Sherlock – The Blind Banker: Dork Review

Sherlock episode two - The Blind BankerAfter the first episode of Sherlock, audience reaction was hysterical. Twitter had an orgasm and reviewers spilled so much praise onto their keyboards that they exploded in a shower of plastic. (Seriously, I’ve only just picked the S key out of my hair.)

So perhaps it was inevitable that when the second instalment aired, it would seem a bit of a let-down. Certainly, the absence of Steven Moffat’s name from the writing credits made me ready myself for a degree of disappointment.

Still, the feeling of deflation when the credits came was heavier than expected. The first episode had a certain something, and this one… just didn’t.

Not a complex plot

It’s an awful phrase that has infiltrated the internet reviewing lexicon, but I did find myself thinking “filler episode” whilst watching this. Sub-plots barely advanced and many major-seeming characters from last week were entirely absent.

I accept that some episodes are less important than others, but in a series of only three episodes, it’s more damning to write off one of them as inconsequential. Of course, not advancing the arc plots doesn’t make it rubbish by default, but the actual mystery was rather un-engaging too.

I found myself more interested in Watson’s dating attempts, which says good things about Martin Freeman’s endearing acting but worse things about the rest of it. Slowness was also a problem, there didn’t seem enough plot to fill a ninety minute slot.

Got a bad feeling about this

But more than the story itself, the feel of the show wasn’t as interesting as last week. It often felt like a generic BBC crime drama, with only the Holmes/Watson banter as a reminder of the source material. Cumberbatch and Freeman were still great, but some of the quirkier touches like Mycroft Holmes were noticeably absent.

And Holmes didn’t seem like enough of a genius. Maybe I’m over-expecting of the poor chap, but many of his brilliant realisations this week felt like nothing Dalziel and Pascoe couldn’t have come up with, once they’d had their liquid breakfast. He also developed a penchant for hand-to-hand combat, which came rather out of nowhere.

As I say, expectations were perhaps unreasonably high after a brilliant premiere. Hopefully next week Mycroft and Moriarty will be gloriously brought to the forefront and I will write some glowing praise. But for now, I must admit, that was competent but lacked the brilliance of the first one.

What did you think?
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Nick Bryan

Nick learned to read and write at an early age. This has developed into an unhealthy need to either write stories or consume them for later dissection. He reviews film and TV on Dork Adore and The Digital Fix, lives in London and enjoys a nice white beer.

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  1. says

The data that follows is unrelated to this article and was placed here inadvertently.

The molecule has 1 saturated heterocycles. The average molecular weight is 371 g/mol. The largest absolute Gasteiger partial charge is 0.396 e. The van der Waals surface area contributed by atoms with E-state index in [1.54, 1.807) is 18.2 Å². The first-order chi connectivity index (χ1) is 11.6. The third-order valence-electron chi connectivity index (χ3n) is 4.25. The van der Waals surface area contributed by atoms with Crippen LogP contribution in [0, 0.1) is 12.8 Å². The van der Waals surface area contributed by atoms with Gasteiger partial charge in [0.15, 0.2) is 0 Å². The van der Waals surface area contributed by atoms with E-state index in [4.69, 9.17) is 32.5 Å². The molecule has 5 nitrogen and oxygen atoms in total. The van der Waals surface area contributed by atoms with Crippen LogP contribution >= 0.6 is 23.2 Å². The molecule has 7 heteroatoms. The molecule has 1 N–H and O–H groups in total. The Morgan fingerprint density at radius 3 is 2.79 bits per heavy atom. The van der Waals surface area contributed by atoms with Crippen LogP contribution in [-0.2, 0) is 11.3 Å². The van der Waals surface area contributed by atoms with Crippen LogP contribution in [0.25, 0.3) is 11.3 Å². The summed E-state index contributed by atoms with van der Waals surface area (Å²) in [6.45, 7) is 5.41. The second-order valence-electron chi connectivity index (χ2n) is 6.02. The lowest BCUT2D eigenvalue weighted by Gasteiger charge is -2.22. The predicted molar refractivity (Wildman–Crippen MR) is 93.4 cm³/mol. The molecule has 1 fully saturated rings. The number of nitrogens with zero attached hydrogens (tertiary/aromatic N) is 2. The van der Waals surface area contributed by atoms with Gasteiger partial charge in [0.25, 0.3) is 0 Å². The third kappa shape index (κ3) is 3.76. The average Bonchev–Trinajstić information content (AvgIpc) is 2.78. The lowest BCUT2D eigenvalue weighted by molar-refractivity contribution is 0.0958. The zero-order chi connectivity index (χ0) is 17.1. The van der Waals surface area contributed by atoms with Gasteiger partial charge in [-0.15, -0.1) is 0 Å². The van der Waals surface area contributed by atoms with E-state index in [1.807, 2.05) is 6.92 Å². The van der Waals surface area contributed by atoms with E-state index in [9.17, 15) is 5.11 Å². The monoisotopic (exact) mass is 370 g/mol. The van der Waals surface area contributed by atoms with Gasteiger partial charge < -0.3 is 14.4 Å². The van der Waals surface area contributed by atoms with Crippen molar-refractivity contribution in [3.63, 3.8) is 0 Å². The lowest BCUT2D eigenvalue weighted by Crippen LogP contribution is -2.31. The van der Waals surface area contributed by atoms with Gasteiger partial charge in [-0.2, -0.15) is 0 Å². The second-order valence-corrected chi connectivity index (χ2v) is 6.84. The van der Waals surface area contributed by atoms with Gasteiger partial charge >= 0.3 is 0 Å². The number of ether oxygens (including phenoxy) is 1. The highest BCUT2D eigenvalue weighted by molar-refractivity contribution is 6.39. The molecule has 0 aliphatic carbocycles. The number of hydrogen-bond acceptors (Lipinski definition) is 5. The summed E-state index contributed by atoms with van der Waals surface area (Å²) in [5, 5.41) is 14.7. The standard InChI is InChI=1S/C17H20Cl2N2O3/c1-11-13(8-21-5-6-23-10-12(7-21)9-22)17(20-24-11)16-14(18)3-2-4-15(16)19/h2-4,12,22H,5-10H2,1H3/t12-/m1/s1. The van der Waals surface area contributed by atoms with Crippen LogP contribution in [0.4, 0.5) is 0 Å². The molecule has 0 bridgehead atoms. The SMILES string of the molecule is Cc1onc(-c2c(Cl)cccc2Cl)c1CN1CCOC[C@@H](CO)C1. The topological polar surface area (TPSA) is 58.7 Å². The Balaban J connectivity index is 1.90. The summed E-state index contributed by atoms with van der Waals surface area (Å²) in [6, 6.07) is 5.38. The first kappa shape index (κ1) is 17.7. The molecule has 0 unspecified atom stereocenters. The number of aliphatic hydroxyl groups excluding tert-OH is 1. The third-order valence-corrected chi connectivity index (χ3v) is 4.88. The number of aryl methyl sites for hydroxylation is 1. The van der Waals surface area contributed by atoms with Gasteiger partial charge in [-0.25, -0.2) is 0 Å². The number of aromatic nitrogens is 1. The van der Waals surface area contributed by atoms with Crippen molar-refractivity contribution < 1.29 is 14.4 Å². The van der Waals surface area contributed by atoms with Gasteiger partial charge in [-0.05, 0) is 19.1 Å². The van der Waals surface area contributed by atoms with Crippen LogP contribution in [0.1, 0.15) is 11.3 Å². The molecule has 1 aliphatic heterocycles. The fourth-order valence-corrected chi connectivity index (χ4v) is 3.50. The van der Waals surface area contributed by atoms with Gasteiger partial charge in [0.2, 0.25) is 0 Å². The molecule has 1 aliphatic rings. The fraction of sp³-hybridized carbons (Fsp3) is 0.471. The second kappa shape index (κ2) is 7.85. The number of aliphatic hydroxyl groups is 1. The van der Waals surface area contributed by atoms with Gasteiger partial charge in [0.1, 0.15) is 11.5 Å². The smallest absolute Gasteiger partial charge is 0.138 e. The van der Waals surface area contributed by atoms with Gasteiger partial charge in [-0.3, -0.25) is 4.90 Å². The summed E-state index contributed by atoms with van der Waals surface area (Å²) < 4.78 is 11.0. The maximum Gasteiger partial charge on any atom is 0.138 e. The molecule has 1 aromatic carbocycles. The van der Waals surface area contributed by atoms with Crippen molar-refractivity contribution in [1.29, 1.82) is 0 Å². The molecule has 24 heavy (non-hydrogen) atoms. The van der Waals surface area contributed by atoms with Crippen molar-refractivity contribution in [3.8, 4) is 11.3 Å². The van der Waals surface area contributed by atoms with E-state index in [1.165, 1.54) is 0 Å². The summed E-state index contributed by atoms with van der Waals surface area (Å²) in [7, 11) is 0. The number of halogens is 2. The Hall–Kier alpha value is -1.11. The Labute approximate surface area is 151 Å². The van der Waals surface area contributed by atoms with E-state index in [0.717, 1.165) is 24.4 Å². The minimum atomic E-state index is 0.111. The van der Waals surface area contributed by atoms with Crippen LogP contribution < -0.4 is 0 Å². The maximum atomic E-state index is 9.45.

I possibly wasn't paying as much attention as last week, thanks to some complicated knitting, but I wasn't so into it as last week. Not least because I get so tired of the “you buy lucky cat! Only TEN DOLLAR!” Chinese stereotype.

    That said, it's still a hell of a lot more fun than most things on TV currently.

    • says

      Yeah, I forgot to complain about the Chinese stereotyping. They may as well have called it “The Yellow Peril”. Kept hoping for a subversive or enlightening moment to redeem it, but there wasn't much.

  2. says

    I still enjoyed it – and there was one moment (I've forgotten which) that jolted me in terror out of my seat. But I agree, it did seem a bit generic, not very Sherlock. Must try harder (B+). Is Freeman's date meant to be future wife Mary (is it??)

    • says

      There was a moment I liked actually, when Watson was tied to a chair and the villain explained why she thought he was Holmes. I thought that was quite clever.

  3. helen_brown says

    My bloke thought 2 was an improvement on 1, but all right-thinking people know that's ridiculous.

    I've got worryingly high expectations that 3 will be IMMENSE to make up for it.

  4. says

    I agree – first episode was enthralling! (I even nursed a serious 24 hour crush on Martin Freeman until Wikipedia told me that he was married.) Second episode? Not so much. Good to know that my judgement on such matters is keenly supported by the thinking people.

    • says

      He's married? How terribly sad. I love him and his lovely lego haircut. I really don't get the Benedict Cumberbatch thing though. That strange attractiveness Moffatt seems to give Matt Smith as Doctor Who hasn't been passed on to Sherlock.

      • says

        What, what, what? Matt Smith as Dr Who is the best piece of casting I have ever seen! My god, that man is wonderful. I have never seen an episode of Dr Who without Matt Smith as Dr Who – I can't imagine him any other way. If the writing has something to do with the magic of this programme (of course it does!) then Steven Moffatt is the probably the best thing to happen to the BBC.

        Benedict Cumberbatch (as Sherlock) lacks a certain sense of empathy that both Smith & Freeman seem to have – in character, of course. That said, is Sherlock Holmes meant to inspire a thousand passions in the modern woman? Probably not, but I can't wait for the next episode.


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